And the rest, as they say, is history.
Two days later, Dipoto went with his alternate plan, going cheaper with the rotation and heavier on the bullpen by signing lefty reliever Sean Burnett and innings-eater Joe Blanton. And on Tuesday, Greinke was instead introduced as the Dodgers' No. 2 starter, by way of a six-year, $147 million contract that's the largest ever for a right-handed pitcher.
The Angels, Greinke said, "never really got into" the realm of contractual details.
Dipoto wasn't against paying a starting pitcher more than ace Jered Weaver, who signed a team-friendly five-year, $85 million extension in August 2011. But with at least three holes in his pitching staff and less payroll flexibility -- from $159 million in 2012 to probably about $145 million in 2013 -- they weren't going to compete with the Dodgers' ultimate offer.
"When I talked to Jerry, I told him the No. 1 selling thing that they have is the fact that you can play with Mike Trout for the next six years or whatever," said Greinke, who met with Dipoto at Angel Stadium in November. "We loved it there. But there's a point where every team has to have a stopping point. They obviously felt that they reached that. And they have to run a business.
"They can't just pay for everyone. It could be the right thing to do, it could've been a mistake, but I don't know the answer to that. They just have to do what they have to do. I'm not mad about it; I don't think they were mad about how I went about things, either."
Just before the July 31 non-waiver Trade Deadline, the Angels acquired Greinke from the Brewers in exchange for one top-tier prospect, shortstop Jean Segura, and two young, high-upside right-handers, John Hellweg and Ariel Pena.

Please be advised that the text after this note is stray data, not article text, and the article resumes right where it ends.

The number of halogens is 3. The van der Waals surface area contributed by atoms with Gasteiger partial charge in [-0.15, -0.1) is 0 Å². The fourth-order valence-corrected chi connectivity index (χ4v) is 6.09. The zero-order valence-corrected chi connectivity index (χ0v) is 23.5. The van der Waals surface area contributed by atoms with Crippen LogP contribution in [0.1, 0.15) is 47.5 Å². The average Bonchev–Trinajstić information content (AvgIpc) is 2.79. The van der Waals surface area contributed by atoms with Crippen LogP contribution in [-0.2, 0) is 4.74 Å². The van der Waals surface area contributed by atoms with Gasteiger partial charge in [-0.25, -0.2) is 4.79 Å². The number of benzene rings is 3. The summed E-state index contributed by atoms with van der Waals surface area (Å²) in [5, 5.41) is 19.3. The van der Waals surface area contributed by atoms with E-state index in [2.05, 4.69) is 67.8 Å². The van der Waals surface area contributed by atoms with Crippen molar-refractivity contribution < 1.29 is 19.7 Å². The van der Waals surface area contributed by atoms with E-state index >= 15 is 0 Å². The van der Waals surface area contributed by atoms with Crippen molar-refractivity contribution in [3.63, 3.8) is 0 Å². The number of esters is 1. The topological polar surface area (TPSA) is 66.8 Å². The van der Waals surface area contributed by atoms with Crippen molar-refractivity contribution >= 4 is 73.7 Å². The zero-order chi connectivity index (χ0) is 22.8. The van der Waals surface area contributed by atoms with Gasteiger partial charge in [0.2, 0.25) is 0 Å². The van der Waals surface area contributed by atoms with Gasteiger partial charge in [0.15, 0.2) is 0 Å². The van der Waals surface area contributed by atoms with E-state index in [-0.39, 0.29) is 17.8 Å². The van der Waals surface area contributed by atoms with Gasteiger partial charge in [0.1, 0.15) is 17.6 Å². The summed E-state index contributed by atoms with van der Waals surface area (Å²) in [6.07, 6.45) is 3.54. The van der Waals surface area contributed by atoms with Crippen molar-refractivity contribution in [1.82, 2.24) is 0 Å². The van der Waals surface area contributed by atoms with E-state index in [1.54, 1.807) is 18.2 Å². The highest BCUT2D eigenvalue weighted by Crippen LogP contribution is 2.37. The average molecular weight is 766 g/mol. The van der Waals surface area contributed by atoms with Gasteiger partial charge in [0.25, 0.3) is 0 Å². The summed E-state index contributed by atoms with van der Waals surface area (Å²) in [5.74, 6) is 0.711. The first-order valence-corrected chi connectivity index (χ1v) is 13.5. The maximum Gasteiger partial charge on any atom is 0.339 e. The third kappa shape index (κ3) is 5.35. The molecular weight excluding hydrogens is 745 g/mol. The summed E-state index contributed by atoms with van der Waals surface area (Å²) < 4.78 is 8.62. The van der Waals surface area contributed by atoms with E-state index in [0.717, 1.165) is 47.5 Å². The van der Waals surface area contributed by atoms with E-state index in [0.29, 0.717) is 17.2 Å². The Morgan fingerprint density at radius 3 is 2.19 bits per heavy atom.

The priority was to make the playoffs in 2012 -- which they fell four wins shy of -- but part of the allure was that Greinke might warm up to an extension if he got a feel for the organization down the stretch.
At that point, the last thing the Angels thought was that Greinke would command a $150 million contract. But the combination of a thin starting-pitching market and a deep-pocketed Dodgers team made that a reality.
"I think they were very interested," Close said of the Angels. "There came a point when I think they made a decision that they wanted to alter their strategy and go in a different direction. But I think they were very interested. Jerry was very engaged, and we had a lot of good discussions throughout the entire process."
The Angels, Dodgers and Rangers were Greinke's main suitors all offseason, though the 29-year-old right-hander said other teams also jumped in. After the Angels pulled out, though, it came down to Texas and Los Angeles.
"At one point, I was favoring Texas," Greinke said. "But that changed at the end."
Suiting up in the National League, playing in a pitcher-friendly ballpark, living in Southern California, winning and, of course, money, all played a hand in Greinke swaying toward the Dodgers.
It's not clear how much money the Angels were offering, but with $100 million already tied to seven players for 2014, and one offseason removed from giving Albert Pujols a $240 million deal, they couldn't stay in the Greinke sweepstakes very long.
"We enjoyed Zack's time with the Angels. He pitched very well for us after being acquired from the Brewers," said Dipoto, who chose not to get into specifics on his negotiations with Greinke. "Ultimately, we didn't reach our goal, which was the postseason. I'm sure Zack will be happy with his new club, and we wish him nothing but the best."